We hope you have never had the sinking feeling of looking at your glass conference table or glass dining table and discovering a chip in the edge or scratch in the surface. Unfortunately, once a chip or scratch has occurred, there’s usually no way to repair it. In most cases your options are to conceal the scratch or replace the glass.
That’s why it’s important to protect your glass table and avoid chips or scratches in the first place. For the most part, this is simply common sense. Avoid roughhousing near the table, or dropping heavy or sharp objects on the glass top. If you have small children in your home, consider padding the edges of the table with foam. This will protect both the table and your children! You can always remove the padding when you have guests.
If you have to move a large object on the glass top, for instance a laser printer or desktop computer sitting on a glass desk, lift and carry it rather than dragging or pushing it across the surface. If this is impossible — for example it is a home office, you live alone and it’s just too darn heavy — place the heavy object on a sturdy cloth and pull the cloth. Never allow a heavy or sharp object to scrape across the surface of the glass.
If you have objects with sharp edges which you need to place on your glass table, place them on a cloth rather than directly on the glass. If this happens often, for instance a family dining table where you do kitchen prep work or set kitchen tools, make sure there is always a cloth or pad on the table. You can use a table runner or placemats to incorporate the protective cloth into your room decor.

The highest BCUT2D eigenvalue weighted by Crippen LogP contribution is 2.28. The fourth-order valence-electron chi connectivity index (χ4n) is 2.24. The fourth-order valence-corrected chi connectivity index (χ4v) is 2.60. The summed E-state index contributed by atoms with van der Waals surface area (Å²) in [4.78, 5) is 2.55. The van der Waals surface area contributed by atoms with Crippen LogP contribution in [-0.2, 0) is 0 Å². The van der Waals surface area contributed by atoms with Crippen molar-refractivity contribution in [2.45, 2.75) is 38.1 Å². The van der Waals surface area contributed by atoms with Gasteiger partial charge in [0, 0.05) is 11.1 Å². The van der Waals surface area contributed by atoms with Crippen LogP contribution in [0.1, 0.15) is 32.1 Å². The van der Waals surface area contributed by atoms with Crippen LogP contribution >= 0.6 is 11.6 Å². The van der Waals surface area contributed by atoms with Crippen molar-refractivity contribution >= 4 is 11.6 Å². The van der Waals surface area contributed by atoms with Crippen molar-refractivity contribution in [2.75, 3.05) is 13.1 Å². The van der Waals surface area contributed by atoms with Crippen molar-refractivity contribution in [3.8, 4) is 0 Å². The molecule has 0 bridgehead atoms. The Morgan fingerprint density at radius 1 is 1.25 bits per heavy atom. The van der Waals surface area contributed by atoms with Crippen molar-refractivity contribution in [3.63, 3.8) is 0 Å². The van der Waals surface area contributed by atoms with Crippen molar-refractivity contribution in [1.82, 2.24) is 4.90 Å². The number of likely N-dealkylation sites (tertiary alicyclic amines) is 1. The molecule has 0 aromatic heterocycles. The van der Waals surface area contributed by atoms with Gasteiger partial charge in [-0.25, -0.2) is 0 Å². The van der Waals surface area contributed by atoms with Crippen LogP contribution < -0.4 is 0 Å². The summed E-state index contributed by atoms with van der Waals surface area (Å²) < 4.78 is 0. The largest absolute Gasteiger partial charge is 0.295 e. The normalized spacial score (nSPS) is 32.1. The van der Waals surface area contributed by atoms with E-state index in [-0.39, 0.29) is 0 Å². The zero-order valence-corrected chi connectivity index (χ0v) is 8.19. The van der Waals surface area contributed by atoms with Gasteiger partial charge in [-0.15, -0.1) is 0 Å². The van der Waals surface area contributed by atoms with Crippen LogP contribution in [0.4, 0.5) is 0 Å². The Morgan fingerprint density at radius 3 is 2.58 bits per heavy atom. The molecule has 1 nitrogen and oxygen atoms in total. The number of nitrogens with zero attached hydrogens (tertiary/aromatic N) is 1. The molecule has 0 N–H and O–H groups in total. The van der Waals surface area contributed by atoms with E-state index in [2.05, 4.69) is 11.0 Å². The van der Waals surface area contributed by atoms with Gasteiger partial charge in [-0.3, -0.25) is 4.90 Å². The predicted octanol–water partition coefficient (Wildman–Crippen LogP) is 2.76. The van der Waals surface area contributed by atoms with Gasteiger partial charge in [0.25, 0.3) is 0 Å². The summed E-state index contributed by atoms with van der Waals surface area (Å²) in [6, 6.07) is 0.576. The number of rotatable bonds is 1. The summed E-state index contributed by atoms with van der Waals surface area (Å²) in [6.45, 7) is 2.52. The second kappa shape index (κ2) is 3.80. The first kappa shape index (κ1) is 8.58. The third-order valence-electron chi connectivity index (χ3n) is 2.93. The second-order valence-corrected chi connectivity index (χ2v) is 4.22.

Your chair selection matters as well. Metal backed chairs can easily chip the edge of a glass table top if they are not properly padded. Before you buy those sophisticated metal chairs to go with your glass table, imagine a rushed conference where people jump up from the table and push their chairs out of the way in a hurry. Or imagine tripping in your dining room and shoving a chair back against the edge of the table. Make sure all parts of the chair which come in contact with the table top are padded. (Any other metal furniture that moves — a wheeled coffee stand or file cart, etc — should also be padded or kept well away from the edge of a glass table.)
The steps above will go a long way towards protecting your glass table. If you do end up with a minor chip or scratch in your table, you can sometimes turn or move the table so the light does not catch the scratch and it isn’t as noticeable. If the damage is too severe for that, well, there’s always strategically placed coasters and potted plants.
As more and more homeowners create “outdoor room environments,” placing a granite table outside seems like a natural. After all, granite is a durable material, and granite monuments can remain outdoors for hundreds of years. A granite dining table or cocktail table can add the perfect touch to an outdoor living space. There are a few factors to consider before purchasing a granite table for outdoor use:
What is the granite finish? Polished granite is a hard finish which can withstand exposure to the elements. On the other hand, honed granite is much more porous and more likely to stain. Honed granite is not recommended for outdoor use.